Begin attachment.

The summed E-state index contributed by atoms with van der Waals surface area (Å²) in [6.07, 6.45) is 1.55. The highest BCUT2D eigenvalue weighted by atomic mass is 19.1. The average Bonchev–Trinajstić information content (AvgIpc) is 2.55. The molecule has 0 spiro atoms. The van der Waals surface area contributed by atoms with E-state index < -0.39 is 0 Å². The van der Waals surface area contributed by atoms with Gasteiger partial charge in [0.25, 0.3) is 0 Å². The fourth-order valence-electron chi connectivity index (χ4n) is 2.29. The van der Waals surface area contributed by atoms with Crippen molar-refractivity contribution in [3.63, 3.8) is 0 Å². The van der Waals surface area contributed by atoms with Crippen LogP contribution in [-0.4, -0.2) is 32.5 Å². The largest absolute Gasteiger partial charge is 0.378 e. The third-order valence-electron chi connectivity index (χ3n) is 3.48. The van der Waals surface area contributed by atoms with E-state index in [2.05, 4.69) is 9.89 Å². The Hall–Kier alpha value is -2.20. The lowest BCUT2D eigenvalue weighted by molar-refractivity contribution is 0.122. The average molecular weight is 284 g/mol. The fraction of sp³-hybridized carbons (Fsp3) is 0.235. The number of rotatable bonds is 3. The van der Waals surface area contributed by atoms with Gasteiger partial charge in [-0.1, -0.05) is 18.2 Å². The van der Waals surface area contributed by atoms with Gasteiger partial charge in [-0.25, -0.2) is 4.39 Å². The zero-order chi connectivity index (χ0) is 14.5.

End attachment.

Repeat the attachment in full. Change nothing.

The summed E-state index contributed by atoms with van der Waals surface area (Å²) in [6.07, 6.45) is 1.55. The highest BCUT2D eigenvalue weighted by atomic mass is 19.1. The average Bonchev–Trinajstić information content (AvgIpc) is 2.55. The molecule has 0 spiro atoms. The van der Waals surface area contributed by atoms with E-state index < -0.39 is 0 Å². The van der Waals surface area contributed by atoms with Gasteiger partial charge in [0.25, 0.3) is 0 Å². The fourth-order valence-electron chi connectivity index (χ4n) is 2.29. The van der Waals surface area contributed by atoms with Crippen molar-refractivity contribution in [3.63, 3.8) is 0 Å². The van der Waals surface area contributed by atoms with Crippen LogP contribution in [-0.4, -0.2) is 32.5 Å². The largest absolute Gasteiger partial charge is 0.378 e. The third-order valence-electron chi connectivity index (χ3n) is 3.48. The van der Waals surface area contributed by atoms with E-state index in [2.05, 4.69) is 9.89 Å². The Hall–Kier alpha value is -2.20. The lowest BCUT2D eigenvalue weighted by molar-refractivity contribution is 0.122. The average molecular weight is 284 g/mol. The fraction of sp³-hybridized carbons (Fsp3) is 0.235. The number of rotatable bonds is 3. The van der Waals surface area contributed by atoms with Gasteiger partial charge in [-0.1, -0.05) is 18.2 Å². The van der Waals surface area contributed by atoms with Gasteiger partial charge in [-0.25, -0.2) is 4.39 Å². The zero-order chi connectivity index (χ0) is 14.5.